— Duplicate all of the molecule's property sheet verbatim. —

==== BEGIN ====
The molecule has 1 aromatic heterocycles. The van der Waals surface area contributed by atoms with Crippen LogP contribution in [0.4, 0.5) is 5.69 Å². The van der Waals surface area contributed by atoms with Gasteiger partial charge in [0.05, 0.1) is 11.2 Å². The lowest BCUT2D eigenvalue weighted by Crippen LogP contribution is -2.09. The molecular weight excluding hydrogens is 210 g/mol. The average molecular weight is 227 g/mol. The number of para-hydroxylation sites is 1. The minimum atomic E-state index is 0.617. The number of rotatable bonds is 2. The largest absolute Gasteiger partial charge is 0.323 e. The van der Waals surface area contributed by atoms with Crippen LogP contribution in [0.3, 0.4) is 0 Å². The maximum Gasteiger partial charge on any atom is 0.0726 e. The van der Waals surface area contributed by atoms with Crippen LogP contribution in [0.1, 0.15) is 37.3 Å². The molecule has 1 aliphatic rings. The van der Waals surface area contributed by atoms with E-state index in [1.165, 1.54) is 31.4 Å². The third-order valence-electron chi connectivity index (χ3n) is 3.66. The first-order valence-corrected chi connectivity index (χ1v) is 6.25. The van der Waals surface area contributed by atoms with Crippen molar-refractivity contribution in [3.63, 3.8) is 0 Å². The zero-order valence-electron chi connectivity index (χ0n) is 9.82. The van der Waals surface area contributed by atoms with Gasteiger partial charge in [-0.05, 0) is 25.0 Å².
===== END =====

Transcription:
The molecule has 1 aromatic heterocycles. The van der Waals surface area contributed by atoms with Crippen LogP contribution in [0.4, 0.5) is 5.69 Å². The van der Waals surface area contributed by atoms with Gasteiger partial charge in [0.05, 0.1) is 11.2 Å². The lowest BCUT2D eigenvalue weighted by Crippen LogP contribution is -2.09. The molecular weight excluding hydrogens is 210 g/mol. The average molecular weight is 227 g/mol. The number of para-hydroxylation sites is 1. The minimum atomic E-state index is 0.617. The number of rotatable bonds is 2. The largest absolute Gasteiger partial charge is 0.323 e. The van der Waals surface area contributed by atoms with Crippen LogP contribution in [0.3, 0.4) is 0 Å². The maximum Gasteiger partial charge on any atom is 0.0726 e. The van der Waals surface area contributed by atoms with Crippen LogP contribution in [0.1, 0.15) is 37.3 Å². The molecule has 1 aliphatic rings. The van der Waals surface area contributed by atoms with E-state index in [1.165, 1.54) is 31.4 Å². The third-order valence-electron chi connectivity index (χ3n) is 3.66. The first-order valence-corrected chi connectivity index (χ1v) is 6.25. The van der Waals surface area contributed by atoms with Crippen molar-refractivity contribution in [3.63, 3.8) is 0 Å². The zero-order valence-electron chi connectivity index (χ0n) is 9.82. The van der Waals surface area contributed by atoms with Gasteiger partial charge in [-0.05, 0) is 25.0 Å².